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People with disabilities suffer 'often shocking' violence, abuse and neglect – report

Luke Henriques-Gomes
·3-min read
<span>Photograph: Dan Himbrechts/AAP</span>
Photograph: Dan Himbrechts/AAP

People with disabilities experience unacceptable and “often shocking” levels of violence, abuse, neglect and exploitation, the royal commission has said in an interim report.

The commission’s chair, Ronald Sackville, also revealed on Friday he would ask the federal government for a 17-month extension as he acknowledged the scope of the inquiry may have been underestimated.

The 561-page interim report summarises the first 15 months’ of work, finding that people with disabilities experience maltreatment across all aspects of life, from work and education to healthcare, to the justice system, and in homes and communities.

But the commissioners say it is “too soon” for the report to outline any recommendations, pointing in part to the impact of the pandemic on the inquiry’s work.

“The terms of reference are extraordinarily broad, much broader than any royal commission appointed in this country since well before the turn of the 21st century,” Sackville said. “That means the commission is not a sprint, it’s a marathon.”

Related: 'I felt less alone': how Australians with disabilities are fearing life after the pandemic

Under the new timetable requested by the commissioner, the final report would be due by 29 September 2023.

Next month the commission will also release a further report with findings and recommendations on the federal government’s response to the pandemic.

The interim report released on Friday includes accounts of children being subjected to “cruel bullying and humiliating restraints in education settings”, as well as “serious neglect and misdiagnoses of people with cognitive disability within the healthcare system”.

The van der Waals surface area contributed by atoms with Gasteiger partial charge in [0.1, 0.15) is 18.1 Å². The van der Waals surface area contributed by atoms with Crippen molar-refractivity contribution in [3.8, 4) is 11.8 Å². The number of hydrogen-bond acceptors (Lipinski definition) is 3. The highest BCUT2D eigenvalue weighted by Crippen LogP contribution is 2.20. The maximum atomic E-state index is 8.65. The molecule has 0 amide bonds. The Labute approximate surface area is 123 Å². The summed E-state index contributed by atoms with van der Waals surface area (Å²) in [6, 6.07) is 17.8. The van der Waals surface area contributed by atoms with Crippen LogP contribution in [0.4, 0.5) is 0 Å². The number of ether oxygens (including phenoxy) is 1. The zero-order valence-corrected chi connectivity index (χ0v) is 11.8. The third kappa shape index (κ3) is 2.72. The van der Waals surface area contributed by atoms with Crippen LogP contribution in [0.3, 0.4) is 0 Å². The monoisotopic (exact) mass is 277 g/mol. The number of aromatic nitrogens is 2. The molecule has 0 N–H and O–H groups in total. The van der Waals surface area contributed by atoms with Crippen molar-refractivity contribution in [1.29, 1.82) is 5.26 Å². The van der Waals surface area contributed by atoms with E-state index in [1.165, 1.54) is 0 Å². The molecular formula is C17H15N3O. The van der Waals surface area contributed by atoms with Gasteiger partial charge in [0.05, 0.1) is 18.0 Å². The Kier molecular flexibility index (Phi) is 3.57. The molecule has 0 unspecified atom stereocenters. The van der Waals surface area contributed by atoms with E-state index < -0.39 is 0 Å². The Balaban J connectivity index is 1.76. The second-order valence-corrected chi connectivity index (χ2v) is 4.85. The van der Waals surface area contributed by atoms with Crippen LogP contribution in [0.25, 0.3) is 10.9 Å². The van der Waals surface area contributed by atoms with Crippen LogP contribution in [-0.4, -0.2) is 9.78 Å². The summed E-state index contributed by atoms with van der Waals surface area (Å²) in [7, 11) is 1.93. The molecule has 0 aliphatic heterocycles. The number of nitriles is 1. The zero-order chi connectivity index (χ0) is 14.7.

In these health settings, the report said “symptoms of disease or injury are wrongly attributed to a person’s disability”, an issue known as “diagnostic overshadowing”.

The commission also heard cases of physical and sexual abuse in supported accommodation, perpetrated by staff.

First Nations people with disabilities faced double discrimination and dealt with a lack of culturally appropriate services and supports.

The report highlighted a lack of nationally consistent data collected by governments on the neglect or exploitation of people with disability.

Similarly the federal government was criticised during Covid-19 specific hearings earlier in the year for its failure to collect data on the number of people with disabilities who had been infected or died.

While data on the 365,000 NDIS participants was available, there are 4.4 million people with disability in Australia.

The interim report said governments and organisations “should not wait” for the commission’s final report to begin addressing data gaps.

Although consistent data was scant, the inquiry commissioned researchers to analyse the statistics that were available.

They found adults with disability are twice as likely to experience violence in any 12-month period than those without disability.

The data, from 2016, suggested almost 2.4 million people with disability aged 18 to 64 had experienced violence in their lifetime.

The commission will hold its next set of public hearings on 23 November in Brisbane in a session examining the experiences of First Nations people with disability and the impact of child protection systems.